G.P.Nikishkov, Programming Finite Elements in Java. Springer, 2010, 402 pp. [Springer]  [Amazon]

Programming Finite Elements in Java teaches the reader FEM algorithms and their programming in Java™ through a single finite element Java program. The compact, simple code makes it straightforward to understand the algorithms and their implementation, thereby encouraging developers to extend the code to their own tasks. All of the main aspects of finite element techniques are considered:

• finite element solution;
• generation of finite element meshes; and
• visualization of finite element models and results with Java 3D™.

Graduate students using the FEM will find the simple but detailed object-oriented programming methods presented in this textbook to be of great assistance in understanding the FEM, including mesh generation and visualization.  Programming Finite Elements in Java™ will also be of interest to senior undergraduates doing special studies encompassing the FEM. Researchers and practicing engineers already familiar with the FEM but seeking an alternative approach will find this book readily suited to self study.

Contents

Part I Finite Element Formulation

1 Introduction
1.1 Basic Ideas of FEM
1.2 Formulation of Finite Element Equations
1.3 Example of Shape-function Determination

2 Finite Element Equations for Heat Transfer
2.1 Problem Statement
2.2 Finite Element Discretization of Heat Transfer Equations
2.3 Different Type Problems
2.4 Triangular Element

3 FEM for Solid Mechanics Problems
3.1 Problem Statement
3.2 Finite Element Equations
3.3 Stiffness Matrix of a Triangular Element
3.4 Assembly of the Global Equation System
3.5 Example of the Global MatrixAssembly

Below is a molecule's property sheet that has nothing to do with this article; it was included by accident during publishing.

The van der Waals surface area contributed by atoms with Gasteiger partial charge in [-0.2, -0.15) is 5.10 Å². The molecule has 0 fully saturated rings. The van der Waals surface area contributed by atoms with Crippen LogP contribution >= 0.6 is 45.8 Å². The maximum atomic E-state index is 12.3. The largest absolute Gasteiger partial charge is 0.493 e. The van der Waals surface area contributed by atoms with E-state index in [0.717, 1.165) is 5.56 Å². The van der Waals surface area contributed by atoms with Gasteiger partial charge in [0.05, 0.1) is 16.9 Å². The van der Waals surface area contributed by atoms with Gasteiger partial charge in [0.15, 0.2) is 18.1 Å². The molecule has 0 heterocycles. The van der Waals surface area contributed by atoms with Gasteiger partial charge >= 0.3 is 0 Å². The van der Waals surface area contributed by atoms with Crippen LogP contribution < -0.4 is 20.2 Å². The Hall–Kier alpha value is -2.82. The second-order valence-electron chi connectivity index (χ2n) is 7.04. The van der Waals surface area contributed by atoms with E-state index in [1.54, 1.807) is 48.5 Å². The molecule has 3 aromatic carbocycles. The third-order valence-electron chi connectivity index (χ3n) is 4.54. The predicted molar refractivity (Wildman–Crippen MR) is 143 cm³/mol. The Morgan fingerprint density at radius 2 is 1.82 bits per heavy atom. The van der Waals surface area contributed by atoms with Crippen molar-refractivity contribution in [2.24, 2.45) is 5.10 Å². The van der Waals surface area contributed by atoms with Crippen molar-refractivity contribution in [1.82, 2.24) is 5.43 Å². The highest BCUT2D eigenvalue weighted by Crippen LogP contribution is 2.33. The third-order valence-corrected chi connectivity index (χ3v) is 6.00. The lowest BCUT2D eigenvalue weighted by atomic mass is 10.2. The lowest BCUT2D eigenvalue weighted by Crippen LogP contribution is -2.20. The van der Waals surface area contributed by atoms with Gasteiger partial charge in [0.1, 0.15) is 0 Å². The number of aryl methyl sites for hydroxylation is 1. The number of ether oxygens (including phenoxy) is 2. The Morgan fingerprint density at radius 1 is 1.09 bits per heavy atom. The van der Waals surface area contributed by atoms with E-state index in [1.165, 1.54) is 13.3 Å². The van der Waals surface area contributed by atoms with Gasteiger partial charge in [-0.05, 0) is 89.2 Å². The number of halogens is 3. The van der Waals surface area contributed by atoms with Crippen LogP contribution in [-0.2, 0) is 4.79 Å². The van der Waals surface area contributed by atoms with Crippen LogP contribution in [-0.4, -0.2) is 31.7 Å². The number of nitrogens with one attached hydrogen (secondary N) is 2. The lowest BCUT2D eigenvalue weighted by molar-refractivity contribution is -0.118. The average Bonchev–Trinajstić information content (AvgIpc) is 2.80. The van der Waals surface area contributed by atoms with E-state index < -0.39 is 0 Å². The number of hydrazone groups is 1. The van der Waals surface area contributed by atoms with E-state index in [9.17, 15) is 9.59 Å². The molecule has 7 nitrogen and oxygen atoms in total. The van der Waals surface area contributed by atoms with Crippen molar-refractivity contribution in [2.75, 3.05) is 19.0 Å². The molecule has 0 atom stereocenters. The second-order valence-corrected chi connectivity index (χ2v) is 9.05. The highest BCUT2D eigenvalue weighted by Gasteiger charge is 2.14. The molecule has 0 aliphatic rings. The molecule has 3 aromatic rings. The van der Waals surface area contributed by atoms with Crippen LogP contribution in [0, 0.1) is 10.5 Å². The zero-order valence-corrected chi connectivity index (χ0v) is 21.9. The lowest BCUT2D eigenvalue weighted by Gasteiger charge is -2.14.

4 Finite Element Program
4.1 Object-oriented Approach to Finite Element Programming
4.2 Requirements for the Finite Element Application
4.3 General Structure of the Finite Element Code

Part II Finite Element Solution

5 Finite Element Processor
5.1 Class Structure
5.2 Problem Data
5.3 Data Scanner

6 Finite Element Model
6.1 Data for the Finite Element Model
6.2 Class for the Finite Element Model

7 Elastic Material
7.1 Hooke’s Law
7.2 Class for aMaterial
7.3 Class for ElasticMaterial

8 Elements
8.1 Element Methods
8.2 Abstract Class Element

9 Numerical Integration
9.1 Gauss Integration Rule
9.2 Implementation of Numerical Integration

10 Two-dimensional Isoparametric Elements
10.1 Shape Functions
10.2 Strain–Displacement Matrix
10.3 Element Properties
10.4 Nodal Equivalent of the Surface Load
10.5 Example: Computing Nodal Equivalents of a Distributed Load
10.6 Calculation of Strains and Stresses

11 Implementation of Two-dimensional Quadratic Element
11.1 Class for Shape Functions and Their Derivatives
11.2 Class for Eight-node Element

12 Three-dimensional Isoparametric Elements
12.1 Shape Functions
12.2 Strain–Displacement Matrix
12.3 Element Properties
12.4 Efficient Evaluation of Element Matrices and Vectors
12.5 Calculation of Nodal Equivalents for External Loads
12.6 Example:Nodal Equivalents of a Distributed Load